Stacy Kranitz intimately photographs the victims of the juvenile justice system in Rutherford County
Accompanying a powerful story written by Meribah Knight with ProPublica, the photographic project reveals the honest truth behind those affected by the justice system.
- Ayla Angelos
- 19 November 2021
Two years ago, Stacy Kranitz asked us all to question the role of documentary photography through her eye-opening series, As it was Give(n) to Me, which shone a light on the mountainous landscape of Appalachia. With an aim of thrashing the stereotypes often associated with the region and its inhabitants, Stacy proved the power and subjectivity of her medium – not to mention her own personal quest to tell the real-life stories of real-life people around her. Since then, and with the pandemic evoking a sense of disconnection, Stacy developed two projects she hoped would “stave off depression” over lockdown. The first is a three-part series on rural hospital closures. “It seemed like an important time to make work exploring the dysfunctional American healthcare system,” she tells It’s Nice That. “These projects really carried me through the darkest days of the pandemic.”
Queue the second project with ProPublica, which is an empathetic and powerful series that accompanies Meribah Knight’s written story exploring a Juvenile Detention centre in Rutherford County, Tennessee. “This was no ordinary magazine article,” she adds. “The draft I received was 29 pages. Meribah spent a year reporting before I became involved.” ProPublica is known for funding in-depth investigative journalism, meaning that Meribah was given the freedom to explore the justice system to great lengths through her reporting. Meribah, alongside their editor Andrea Wise, spent weeks coordinating the subjects who were keen to be photographed, before onboarding Stacy with the mission of capturing their narratives and, more importantly, their subjects’ lives. “We were very limited to just a handful of people willing to participate because the story is so sensitive,” she says. “In one instance, I had less than an hour’s notice before a shoot, another was cancelled at the last minute because the subject was arrested and could not afford to post bond.”
Stacy shot between two locations: Rutherford County Juvenile Detention Center and Hobgood Elementary School. She spent around two hours with each subject, and for this story, decided to focus solely on portraits. In the pictures, she’s captured a moment between herself and the subject – they who have been a victim of the juvenile justice system in the area, “where for many years they were locking up any kid deemed a ‘true threat’ – a vague term that has never been clearly defined.” Because of this, children as young as eight years old have been locked up for ‘crimes’ such as truancy. And for this particular story, Meribah has researched into a specific incident in 2016 where three police officers arrested four Black girls at a school in Murfreesboro, Tennessee. “They were charged with watching several boys at school fight and not intervening to stop it,” says Stacy. “That day, 11 kids were arrested including several that were not even there to witness the fight. I was very aware that the photographs could re-traumatise the subjects because it forced them to revisit a very upsetting experience in their lives.”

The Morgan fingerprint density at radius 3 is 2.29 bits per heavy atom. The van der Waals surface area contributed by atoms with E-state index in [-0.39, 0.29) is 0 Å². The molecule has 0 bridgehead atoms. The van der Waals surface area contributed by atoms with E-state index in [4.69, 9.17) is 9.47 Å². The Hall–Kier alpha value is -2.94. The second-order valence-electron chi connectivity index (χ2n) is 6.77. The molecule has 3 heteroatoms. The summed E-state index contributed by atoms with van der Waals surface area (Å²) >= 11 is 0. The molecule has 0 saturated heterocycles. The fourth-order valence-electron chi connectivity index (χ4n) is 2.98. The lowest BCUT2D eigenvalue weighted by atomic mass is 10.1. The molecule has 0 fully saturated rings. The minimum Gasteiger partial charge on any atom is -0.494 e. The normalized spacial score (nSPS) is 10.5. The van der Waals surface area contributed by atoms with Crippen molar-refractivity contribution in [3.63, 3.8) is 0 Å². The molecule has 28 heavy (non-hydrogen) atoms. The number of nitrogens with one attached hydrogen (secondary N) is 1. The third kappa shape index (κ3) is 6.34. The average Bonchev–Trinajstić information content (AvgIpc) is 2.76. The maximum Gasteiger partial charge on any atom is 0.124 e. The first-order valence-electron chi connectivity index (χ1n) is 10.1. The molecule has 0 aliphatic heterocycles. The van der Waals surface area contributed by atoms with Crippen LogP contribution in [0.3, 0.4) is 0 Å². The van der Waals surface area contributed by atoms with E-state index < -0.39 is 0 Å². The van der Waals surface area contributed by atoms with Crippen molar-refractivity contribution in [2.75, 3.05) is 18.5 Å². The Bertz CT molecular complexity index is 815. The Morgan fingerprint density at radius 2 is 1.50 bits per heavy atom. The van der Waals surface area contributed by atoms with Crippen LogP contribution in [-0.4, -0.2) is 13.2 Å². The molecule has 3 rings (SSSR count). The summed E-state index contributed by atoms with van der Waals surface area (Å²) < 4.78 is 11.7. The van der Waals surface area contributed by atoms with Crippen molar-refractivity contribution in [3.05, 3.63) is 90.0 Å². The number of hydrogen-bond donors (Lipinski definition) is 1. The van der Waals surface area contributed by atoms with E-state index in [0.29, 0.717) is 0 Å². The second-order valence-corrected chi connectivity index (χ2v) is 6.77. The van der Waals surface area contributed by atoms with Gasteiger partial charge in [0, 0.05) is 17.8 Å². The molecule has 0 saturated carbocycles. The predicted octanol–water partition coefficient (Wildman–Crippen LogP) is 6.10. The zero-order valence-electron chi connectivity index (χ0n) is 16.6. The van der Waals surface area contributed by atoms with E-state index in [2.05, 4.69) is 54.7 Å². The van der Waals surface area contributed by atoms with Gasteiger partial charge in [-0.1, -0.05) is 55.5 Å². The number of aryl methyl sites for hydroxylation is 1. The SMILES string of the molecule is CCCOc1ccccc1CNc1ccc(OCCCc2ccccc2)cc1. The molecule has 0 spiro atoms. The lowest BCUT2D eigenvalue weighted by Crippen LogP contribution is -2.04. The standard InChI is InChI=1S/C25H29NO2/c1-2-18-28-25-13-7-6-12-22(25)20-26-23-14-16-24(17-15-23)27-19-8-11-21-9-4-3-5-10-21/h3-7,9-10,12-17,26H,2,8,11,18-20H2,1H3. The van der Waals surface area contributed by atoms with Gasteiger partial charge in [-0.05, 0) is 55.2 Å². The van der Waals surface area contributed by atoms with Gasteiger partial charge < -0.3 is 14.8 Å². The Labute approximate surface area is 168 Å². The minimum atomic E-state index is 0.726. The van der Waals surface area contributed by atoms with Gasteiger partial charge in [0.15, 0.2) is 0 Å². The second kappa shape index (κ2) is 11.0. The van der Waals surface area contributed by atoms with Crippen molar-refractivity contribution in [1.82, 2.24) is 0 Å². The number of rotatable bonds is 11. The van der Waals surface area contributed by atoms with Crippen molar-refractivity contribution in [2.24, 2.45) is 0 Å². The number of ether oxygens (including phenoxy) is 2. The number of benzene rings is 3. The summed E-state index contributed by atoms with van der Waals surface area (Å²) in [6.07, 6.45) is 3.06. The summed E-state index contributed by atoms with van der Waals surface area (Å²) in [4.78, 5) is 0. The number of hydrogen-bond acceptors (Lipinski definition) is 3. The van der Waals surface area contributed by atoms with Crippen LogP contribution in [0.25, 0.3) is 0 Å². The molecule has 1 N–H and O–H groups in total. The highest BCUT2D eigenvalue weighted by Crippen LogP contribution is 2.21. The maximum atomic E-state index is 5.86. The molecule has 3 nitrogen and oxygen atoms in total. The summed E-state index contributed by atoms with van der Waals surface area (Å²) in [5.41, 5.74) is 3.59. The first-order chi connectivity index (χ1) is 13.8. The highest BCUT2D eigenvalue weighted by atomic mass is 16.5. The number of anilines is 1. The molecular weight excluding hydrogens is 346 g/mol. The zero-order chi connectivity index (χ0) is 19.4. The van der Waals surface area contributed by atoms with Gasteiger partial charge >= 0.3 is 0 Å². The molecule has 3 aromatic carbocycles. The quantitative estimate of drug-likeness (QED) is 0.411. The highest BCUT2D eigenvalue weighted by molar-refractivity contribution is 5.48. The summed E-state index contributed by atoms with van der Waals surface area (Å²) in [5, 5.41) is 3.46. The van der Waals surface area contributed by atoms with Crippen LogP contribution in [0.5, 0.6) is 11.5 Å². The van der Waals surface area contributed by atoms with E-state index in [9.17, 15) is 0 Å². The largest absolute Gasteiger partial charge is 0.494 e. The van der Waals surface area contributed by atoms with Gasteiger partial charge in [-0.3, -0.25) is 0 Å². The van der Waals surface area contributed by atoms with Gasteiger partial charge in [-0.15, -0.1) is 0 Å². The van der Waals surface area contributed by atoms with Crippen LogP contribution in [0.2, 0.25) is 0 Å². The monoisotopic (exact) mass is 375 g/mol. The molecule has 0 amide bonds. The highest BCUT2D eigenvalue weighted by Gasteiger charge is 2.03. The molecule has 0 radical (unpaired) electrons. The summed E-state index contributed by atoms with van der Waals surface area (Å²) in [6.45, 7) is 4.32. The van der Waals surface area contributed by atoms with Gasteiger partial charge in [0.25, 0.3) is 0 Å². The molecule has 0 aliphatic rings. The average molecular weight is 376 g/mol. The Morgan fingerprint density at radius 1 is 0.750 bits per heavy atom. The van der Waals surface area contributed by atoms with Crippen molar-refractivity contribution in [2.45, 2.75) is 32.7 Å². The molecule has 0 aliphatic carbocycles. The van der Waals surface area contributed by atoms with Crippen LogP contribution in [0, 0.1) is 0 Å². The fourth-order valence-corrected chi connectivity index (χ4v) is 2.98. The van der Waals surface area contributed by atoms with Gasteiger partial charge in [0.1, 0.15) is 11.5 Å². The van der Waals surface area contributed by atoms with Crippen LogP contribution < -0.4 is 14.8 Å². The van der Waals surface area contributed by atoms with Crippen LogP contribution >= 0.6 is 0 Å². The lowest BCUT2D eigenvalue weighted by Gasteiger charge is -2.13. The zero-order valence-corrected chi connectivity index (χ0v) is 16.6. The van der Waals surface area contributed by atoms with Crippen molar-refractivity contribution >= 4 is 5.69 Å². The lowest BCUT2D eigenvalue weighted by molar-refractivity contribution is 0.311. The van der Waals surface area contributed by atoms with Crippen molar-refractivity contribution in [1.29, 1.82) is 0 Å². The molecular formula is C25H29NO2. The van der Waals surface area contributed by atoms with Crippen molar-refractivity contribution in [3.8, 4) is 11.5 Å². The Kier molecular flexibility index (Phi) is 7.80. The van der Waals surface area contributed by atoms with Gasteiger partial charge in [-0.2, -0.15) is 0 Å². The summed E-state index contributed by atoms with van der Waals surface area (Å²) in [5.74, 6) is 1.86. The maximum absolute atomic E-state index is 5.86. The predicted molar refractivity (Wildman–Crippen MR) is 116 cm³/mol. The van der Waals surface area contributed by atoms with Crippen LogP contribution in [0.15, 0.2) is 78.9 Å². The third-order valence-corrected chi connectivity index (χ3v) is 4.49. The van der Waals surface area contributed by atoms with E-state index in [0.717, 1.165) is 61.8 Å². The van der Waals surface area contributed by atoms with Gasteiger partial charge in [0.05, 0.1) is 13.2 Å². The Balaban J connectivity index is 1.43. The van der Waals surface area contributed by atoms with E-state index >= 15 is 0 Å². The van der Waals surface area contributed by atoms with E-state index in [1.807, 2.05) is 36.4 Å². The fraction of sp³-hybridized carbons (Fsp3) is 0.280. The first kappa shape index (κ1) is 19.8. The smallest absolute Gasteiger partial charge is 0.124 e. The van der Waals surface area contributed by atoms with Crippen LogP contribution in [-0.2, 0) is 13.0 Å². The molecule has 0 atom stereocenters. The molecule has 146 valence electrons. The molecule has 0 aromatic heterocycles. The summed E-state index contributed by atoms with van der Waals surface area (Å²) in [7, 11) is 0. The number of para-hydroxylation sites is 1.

Just like we’ve seen before in As it was Give(n) to Me, this series serves as a catalyst for revealing the truth. Her role while on assignment, she explains, is to “pull” the audience into a story. This is achieved by building intimacy with her subjects – a skill she’s refined over time. “Lighting and other stylistic concerns tend to be secondary. Every assignment is different.” For this case, she had to walk into the homes of her subjects and quickly find the locations in which to photograph them that would “reveal something about their personality.” Working fast-paced, Stacy achieved an engaging and exceptionally versed documentation of her subjects, either sitting on their stairs, leaning against a fence or cradling their child in the garden.
“Assignment photography works best when I am able to allow the subject to guide me during our time together on how best to portray who they are,” she says. “This part of the process is perhaps the thing I love the most about this job. I love letting a subject guide me to who they are and then puzzling out how to translate that into an image.” Whatever the scenario, though, every picture has been taken with care as she succeeds in visualising the harsh truths about the juvenile justice system in the area. Not only does the work open a portal into a corrupt system, but it also shows the intimacy between subject and photographer – and how, with the right tools and vision, photography has the power to evoke real change.
GalleryStacy Kranitz: Rutherford County. Accompanying a story by Meribah Knight with ProPublica (Copyright © Stacy Kranitz, 2021)
Stacy Kranitz: Rutherford County. Accompanying a story by Meribah Knight with ProPublica (Copyright © Stacy Kranitz, 2021)
About the Author
Ayla is a London-based freelance writer, editor and consultant specialising in art, photography, design and culture. After joining It’s Nice That in 2017 as editorial assistant, she became online editor in 2022 and continues to work with us on a freelance basis. She has written for i-D, Dazed, AnOther, WePresent, Port, Elephant and more, and she is also the managing editor of design magazine Anima.